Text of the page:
There may be a number of scenarios where the inability to access the taxi travel exemption in s. 58Z of the FBTAA will be an issue, but consider an employee who salary packages the cost of travelling to or from work in a taxi versus an Uber. If the employee salary packages taxi travel from their home to their place of work, or from their place of work to their home, the provision of the benefit is exempt under s. 58Z because the trip either begins or ends at the employee’s place of work and the travel is undertaken in a taxi. However, equivalent travel using an Uber would not qualify as an exempt benefit under s. 58Z; nor would it be otherwise deductible under s. 24.
On 6 September 2019, the Government released for comment draft legislation titled Treasury Laws Amendment (Measures for a Later Sitting) Bill 2019: Miscellaneous Amendments. Part 2 of the draft Bill proposes to amend the definition of ‘taxi’ in s. 136(1) of the FBT Act to replace the reference to ‘taxi’ with ‘a car used for taxi travel (other than a limousine)’ (see paras. 1.61 and 1.62 of the draft EM).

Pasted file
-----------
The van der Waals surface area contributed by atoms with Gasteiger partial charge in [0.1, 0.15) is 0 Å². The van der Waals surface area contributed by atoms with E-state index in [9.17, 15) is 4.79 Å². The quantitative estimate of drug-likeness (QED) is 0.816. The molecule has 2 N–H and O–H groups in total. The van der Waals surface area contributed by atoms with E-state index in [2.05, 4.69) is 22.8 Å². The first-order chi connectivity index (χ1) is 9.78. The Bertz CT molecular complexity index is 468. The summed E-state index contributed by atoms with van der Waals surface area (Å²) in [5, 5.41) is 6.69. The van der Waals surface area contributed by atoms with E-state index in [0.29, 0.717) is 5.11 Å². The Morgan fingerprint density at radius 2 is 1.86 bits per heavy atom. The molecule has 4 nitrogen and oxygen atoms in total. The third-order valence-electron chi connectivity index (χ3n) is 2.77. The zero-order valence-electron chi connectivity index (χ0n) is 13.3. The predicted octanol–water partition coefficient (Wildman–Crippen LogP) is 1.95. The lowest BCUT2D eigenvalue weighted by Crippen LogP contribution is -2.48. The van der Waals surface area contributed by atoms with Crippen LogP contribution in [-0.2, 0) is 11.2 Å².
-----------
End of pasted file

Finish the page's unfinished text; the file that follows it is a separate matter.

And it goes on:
The term ‘taxi travel’ will be defined as having the same meaning as in the GST Act, namely:
travel that involves transporting passengers by taxi or limousine, for fares.
This will address concerns that the current meaning of ‘taxi’ (i.e. ‘a motor vehicle licenced to operate as a taxi’) in the FBT Act prevents the FBT exemptions from applying to ride sharing providers such as Uber.
Since the Federal Court’s decision in Uber B.V. v FCT  FCA 110, Ubers have been treated the same as taxis for GST purposes. However, the distinction for FBT purposes has been an issue, as this article has discussed.
The application of the proposed amendment is the provision of a fringe benefit on or after the day of Royal Assent.
From a policy perspective, this illustrates, yet again, how similar terms in the tax law can have very different meanings within specific statutes. Such inconsistencies lead to confusion, make the tax law more complex and can ultimately result in higher compliance costs. Practically, the difference in the meaning of ‘taxi’ for FBT purposes and ‘taxi travel’ for GST purposes has the following implications:
… take your pick.